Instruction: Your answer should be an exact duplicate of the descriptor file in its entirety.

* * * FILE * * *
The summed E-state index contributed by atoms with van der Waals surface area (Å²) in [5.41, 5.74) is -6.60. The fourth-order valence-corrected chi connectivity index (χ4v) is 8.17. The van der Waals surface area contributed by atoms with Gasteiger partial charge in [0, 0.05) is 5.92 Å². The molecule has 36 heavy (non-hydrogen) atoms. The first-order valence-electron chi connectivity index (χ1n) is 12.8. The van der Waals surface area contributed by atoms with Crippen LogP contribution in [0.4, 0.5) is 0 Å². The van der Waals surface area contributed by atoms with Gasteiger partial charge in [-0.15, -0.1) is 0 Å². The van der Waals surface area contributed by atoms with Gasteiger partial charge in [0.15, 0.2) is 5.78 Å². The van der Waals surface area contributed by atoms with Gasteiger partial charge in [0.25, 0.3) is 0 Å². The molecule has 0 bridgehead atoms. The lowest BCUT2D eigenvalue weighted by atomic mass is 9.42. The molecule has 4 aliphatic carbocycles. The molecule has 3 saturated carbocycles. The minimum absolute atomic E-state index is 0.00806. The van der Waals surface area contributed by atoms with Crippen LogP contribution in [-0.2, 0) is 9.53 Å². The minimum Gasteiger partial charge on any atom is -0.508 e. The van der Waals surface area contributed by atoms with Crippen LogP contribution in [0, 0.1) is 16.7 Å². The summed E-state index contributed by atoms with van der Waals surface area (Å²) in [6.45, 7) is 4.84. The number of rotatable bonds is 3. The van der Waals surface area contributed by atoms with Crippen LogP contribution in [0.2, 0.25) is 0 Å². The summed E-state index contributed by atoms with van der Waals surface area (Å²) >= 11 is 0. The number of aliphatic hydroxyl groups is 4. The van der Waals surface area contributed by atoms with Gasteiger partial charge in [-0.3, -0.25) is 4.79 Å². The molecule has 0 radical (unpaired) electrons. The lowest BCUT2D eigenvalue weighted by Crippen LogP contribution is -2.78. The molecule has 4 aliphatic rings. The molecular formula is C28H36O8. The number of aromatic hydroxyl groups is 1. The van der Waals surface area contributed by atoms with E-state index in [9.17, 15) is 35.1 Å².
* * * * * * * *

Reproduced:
The summed E-state index contributed by atoms with van der Waals surface area (Å²) in [5.41, 5.74) is -6.60. The fourth-order valence-corrected chi connectivity index (χ4v) is 8.17. The van der Waals surface area contributed by atoms with Gasteiger partial charge in [0, 0.05) is 5.92 Å². The molecule has 36 heavy (non-hydrogen) atoms. The first-order valence-electron chi connectivity index (χ1n) is 12.8. The van der Waals surface area contributed by atoms with Crippen LogP contribution in [0.4, 0.5) is 0 Å². The van der Waals surface area contributed by atoms with Gasteiger partial charge in [-0.15, -0.1) is 0 Å². The van der Waals surface area contributed by atoms with Gasteiger partial charge in [0.15, 0.2) is 5.78 Å². The van der Waals surface area contributed by atoms with Gasteiger partial charge in [0.25, 0.3) is 0 Å². The molecule has 0 bridgehead atoms. The lowest BCUT2D eigenvalue weighted by atomic mass is 9.42. The molecule has 4 aliphatic carbocycles. The molecule has 3 saturated carbocycles. The minimum absolute atomic E-state index is 0.00806. The van der Waals surface area contributed by atoms with Crippen LogP contribution in [-0.2, 0) is 9.53 Å². The minimum Gasteiger partial charge on any atom is -0.508 e. The van der Waals surface area contributed by atoms with Crippen LogP contribution in [0, 0.1) is 16.7 Å². The summed E-state index contributed by atoms with van der Waals surface area (Å²) in [6.45, 7) is 4.84. The number of rotatable bonds is 3. The van der Waals surface area contributed by atoms with Crippen LogP contribution in [0.2, 0.25) is 0 Å². The summed E-state index contributed by atoms with van der Waals surface area (Å²) >= 11 is 0. The number of aliphatic hydroxyl groups is 4. The van der Waals surface area contributed by atoms with Gasteiger partial charge in [-0.3, -0.25) is 4.79 Å². The molecule has 0 radical (unpaired) electrons. The lowest BCUT2D eigenvalue weighted by Crippen LogP contribution is -2.78. The molecule has 4 aliphatic rings. The molecular formula is C28H36O8. The number of aromatic hydroxyl groups is 1. The van der Waals surface area contributed by atoms with E-state index in [9.17, 15) is 35.1 Å².